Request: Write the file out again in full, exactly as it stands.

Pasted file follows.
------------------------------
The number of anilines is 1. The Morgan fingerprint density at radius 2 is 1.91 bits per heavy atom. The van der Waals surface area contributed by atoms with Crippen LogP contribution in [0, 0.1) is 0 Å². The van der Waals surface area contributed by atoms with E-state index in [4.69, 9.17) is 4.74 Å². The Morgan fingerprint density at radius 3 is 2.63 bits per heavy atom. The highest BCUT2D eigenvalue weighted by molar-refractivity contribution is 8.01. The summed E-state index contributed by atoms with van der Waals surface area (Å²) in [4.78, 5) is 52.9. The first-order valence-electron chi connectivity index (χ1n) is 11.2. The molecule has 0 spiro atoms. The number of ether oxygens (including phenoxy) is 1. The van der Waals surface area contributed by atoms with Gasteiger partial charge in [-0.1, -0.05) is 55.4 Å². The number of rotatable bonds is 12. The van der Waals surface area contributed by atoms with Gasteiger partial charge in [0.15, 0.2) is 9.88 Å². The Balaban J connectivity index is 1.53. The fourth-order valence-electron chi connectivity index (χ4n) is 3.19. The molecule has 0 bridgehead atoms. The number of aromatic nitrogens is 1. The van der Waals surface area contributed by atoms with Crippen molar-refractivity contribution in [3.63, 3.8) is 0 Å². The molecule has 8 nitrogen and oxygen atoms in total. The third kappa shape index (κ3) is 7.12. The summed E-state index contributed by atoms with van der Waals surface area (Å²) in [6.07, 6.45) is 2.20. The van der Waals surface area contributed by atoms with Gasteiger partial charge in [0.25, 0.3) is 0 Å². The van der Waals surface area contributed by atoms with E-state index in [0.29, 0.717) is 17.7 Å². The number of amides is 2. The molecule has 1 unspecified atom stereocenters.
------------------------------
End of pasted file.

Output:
The number of anilines is 1. The Morgan fingerprint density at radius 2 is 1.91 bits per heavy atom. The van der Waals surface area contributed by atoms with Crippen LogP contribution in [0, 0.1) is 0 Å². The van der Waals surface area contributed by atoms with E-state index in [4.69, 9.17) is 4.74 Å². The Morgan fingerprint density at radius 3 is 2.63 bits per heavy atom. The highest BCUT2D eigenvalue weighted by molar-refractivity contribution is 8.01. The summed E-state index contributed by atoms with van der Waals surface area (Å²) in [4.78, 5) is 52.9. The first-order valence-electron chi connectivity index (χ1n) is 11.2. The molecule has 0 spiro atoms. The number of ether oxygens (including phenoxy) is 1. The van der Waals surface area contributed by atoms with Gasteiger partial charge in [-0.1, -0.05) is 55.4 Å². The number of rotatable bonds is 12. The van der Waals surface area contributed by atoms with Gasteiger partial charge in [0.15, 0.2) is 9.88 Å². The Balaban J connectivity index is 1.53. The fourth-order valence-electron chi connectivity index (χ4n) is 3.19. The molecule has 0 bridgehead atoms. The number of aromatic nitrogens is 1. The van der Waals surface area contributed by atoms with Crippen molar-refractivity contribution in [3.63, 3.8) is 0 Å². The molecule has 8 nitrogen and oxygen atoms in total. The third kappa shape index (κ3) is 7.12. The summed E-state index contributed by atoms with van der Waals surface area (Å²) in [6.07, 6.45) is 2.20. The van der Waals surface area contributed by atoms with Gasteiger partial charge in [0.25, 0.3) is 0 Å². The van der Waals surface area contributed by atoms with E-state index in [0.29, 0.717) is 17.7 Å². The number of amides is 2. The molecule has 1 unspecified atom stereocenters.